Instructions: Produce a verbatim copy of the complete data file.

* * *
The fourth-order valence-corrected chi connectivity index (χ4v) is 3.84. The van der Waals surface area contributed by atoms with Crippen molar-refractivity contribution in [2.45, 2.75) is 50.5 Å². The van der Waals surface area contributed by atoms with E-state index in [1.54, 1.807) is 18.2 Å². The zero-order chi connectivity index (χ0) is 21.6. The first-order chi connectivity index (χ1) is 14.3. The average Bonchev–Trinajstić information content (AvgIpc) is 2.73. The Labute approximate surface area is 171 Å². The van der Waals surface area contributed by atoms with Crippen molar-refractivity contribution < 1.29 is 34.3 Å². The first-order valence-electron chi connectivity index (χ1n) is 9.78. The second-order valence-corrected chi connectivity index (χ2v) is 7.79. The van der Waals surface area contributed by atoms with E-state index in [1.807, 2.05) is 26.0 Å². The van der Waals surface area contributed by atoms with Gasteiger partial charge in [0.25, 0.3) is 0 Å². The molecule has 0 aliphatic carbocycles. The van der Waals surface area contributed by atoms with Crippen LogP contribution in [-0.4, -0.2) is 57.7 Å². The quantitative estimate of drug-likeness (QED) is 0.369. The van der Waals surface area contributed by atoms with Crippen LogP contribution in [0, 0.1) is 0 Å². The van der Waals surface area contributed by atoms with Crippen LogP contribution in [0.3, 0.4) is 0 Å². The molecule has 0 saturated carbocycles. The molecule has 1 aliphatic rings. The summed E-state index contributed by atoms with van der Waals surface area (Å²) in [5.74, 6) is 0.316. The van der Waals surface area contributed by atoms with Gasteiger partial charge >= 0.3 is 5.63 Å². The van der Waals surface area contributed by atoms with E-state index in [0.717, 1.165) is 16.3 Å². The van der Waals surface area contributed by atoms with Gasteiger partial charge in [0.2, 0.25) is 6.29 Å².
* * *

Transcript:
The fourth-order valence-corrected chi connectivity index (χ4v) is 3.84. The van der Waals surface area contributed by atoms with Crippen molar-refractivity contribution in [2.45, 2.75) is 50.5 Å². The van der Waals surface area contributed by atoms with E-state index in [1.54, 1.807) is 18.2 Å². The zero-order chi connectivity index (χ0) is 21.6. The first-order chi connectivity index (χ1) is 14.3. The average Bonchev–Trinajstić information content (AvgIpc) is 2.73. The Labute approximate surface area is 171 Å². The van der Waals surface area contributed by atoms with Crippen molar-refractivity contribution < 1.29 is 34.3 Å². The first-order valence-electron chi connectivity index (χ1n) is 9.78. The second-order valence-corrected chi connectivity index (χ2v) is 7.79. The van der Waals surface area contributed by atoms with E-state index in [1.807, 2.05) is 26.0 Å². The van der Waals surface area contributed by atoms with Gasteiger partial charge in [0.25, 0.3) is 0 Å². The molecule has 0 aliphatic carbocycles. The van der Waals surface area contributed by atoms with Crippen LogP contribution in [-0.4, -0.2) is 57.7 Å². The quantitative estimate of drug-likeness (QED) is 0.369. The van der Waals surface area contributed by atoms with Crippen LogP contribution in [0, 0.1) is 0 Å². The van der Waals surface area contributed by atoms with Crippen LogP contribution in [0.3, 0.4) is 0 Å². The molecule has 0 saturated carbocycles. The molecule has 1 aliphatic rings. The summed E-state index contributed by atoms with van der Waals surface area (Å²) in [5.74, 6) is 0.316. The van der Waals surface area contributed by atoms with Gasteiger partial charge >= 0.3 is 5.63 Å². The van der Waals surface area contributed by atoms with E-state index in [0.717, 1.165) is 16.3 Å². The van der Waals surface area contributed by atoms with Gasteiger partial charge in [0.2, 0.25) is 6.29 Å².